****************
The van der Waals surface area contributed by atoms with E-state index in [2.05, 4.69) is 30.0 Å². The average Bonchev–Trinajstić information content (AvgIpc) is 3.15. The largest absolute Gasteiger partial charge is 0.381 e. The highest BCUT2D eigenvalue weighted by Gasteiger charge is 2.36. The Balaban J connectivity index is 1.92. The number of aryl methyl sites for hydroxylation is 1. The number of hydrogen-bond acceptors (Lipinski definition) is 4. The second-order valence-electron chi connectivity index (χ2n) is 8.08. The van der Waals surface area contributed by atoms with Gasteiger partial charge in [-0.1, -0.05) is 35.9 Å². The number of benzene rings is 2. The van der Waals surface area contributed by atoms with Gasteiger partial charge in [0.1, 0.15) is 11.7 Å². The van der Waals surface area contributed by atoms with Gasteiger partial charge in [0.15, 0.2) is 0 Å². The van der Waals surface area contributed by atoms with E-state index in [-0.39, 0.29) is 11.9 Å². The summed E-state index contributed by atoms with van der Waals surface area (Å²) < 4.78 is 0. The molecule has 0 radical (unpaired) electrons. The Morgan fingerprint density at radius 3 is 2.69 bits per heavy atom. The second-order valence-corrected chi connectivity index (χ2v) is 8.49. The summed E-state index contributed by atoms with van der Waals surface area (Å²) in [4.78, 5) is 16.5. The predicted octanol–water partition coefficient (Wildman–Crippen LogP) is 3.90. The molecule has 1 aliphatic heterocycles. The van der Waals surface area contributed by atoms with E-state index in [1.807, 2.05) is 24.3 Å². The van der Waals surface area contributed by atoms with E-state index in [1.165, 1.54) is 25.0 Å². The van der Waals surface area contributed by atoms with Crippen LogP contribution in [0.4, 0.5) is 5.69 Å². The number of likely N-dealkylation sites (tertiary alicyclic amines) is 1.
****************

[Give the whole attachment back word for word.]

The van der Waals surface area contributed by atoms with E-state index in [2.05, 4.69) is 30.0 Å². The average Bonchev–Trinajstić information content (AvgIpc) is 3.15. The largest absolute Gasteiger partial charge is 0.381 e. The highest BCUT2D eigenvalue weighted by Gasteiger charge is 2.36. The Balaban J connectivity index is 1.92. The number of aryl methyl sites for hydroxylation is 1. The number of hydrogen-bond acceptors (Lipinski definition) is 4. The second-order valence-electron chi connectivity index (χ2n) is 8.08. The van der Waals surface area contributed by atoms with Gasteiger partial charge in [-0.1, -0.05) is 35.9 Å². The number of benzene rings is 2. The van der Waals surface area contributed by atoms with Gasteiger partial charge in [0.1, 0.15) is 11.7 Å². The van der Waals surface area contributed by atoms with Gasteiger partial charge in [0.15, 0.2) is 0 Å². The van der Waals surface area contributed by atoms with E-state index in [-0.39, 0.29) is 11.9 Å². The summed E-state index contributed by atoms with van der Waals surface area (Å²) < 4.78 is 0. The molecule has 0 radical (unpaired) electrons. The Morgan fingerprint density at radius 3 is 2.69 bits per heavy atom. The second-order valence-corrected chi connectivity index (χ2v) is 8.49. The summed E-state index contributed by atoms with van der Waals surface area (Å²) in [4.78, 5) is 16.5. The predicted octanol–water partition coefficient (Wildman–Crippen LogP) is 3.90. The molecule has 1 aliphatic heterocycles. The van der Waals surface area contributed by atoms with E-state index in [1.807, 2.05) is 24.3 Å². The van der Waals surface area contributed by atoms with E-state index in [1.165, 1.54) is 25.0 Å². The van der Waals surface area contributed by atoms with Crippen LogP contribution in [0.4, 0.5) is 5.69 Å². The number of likely N-dealkylation sites (tertiary alicyclic amines) is 1.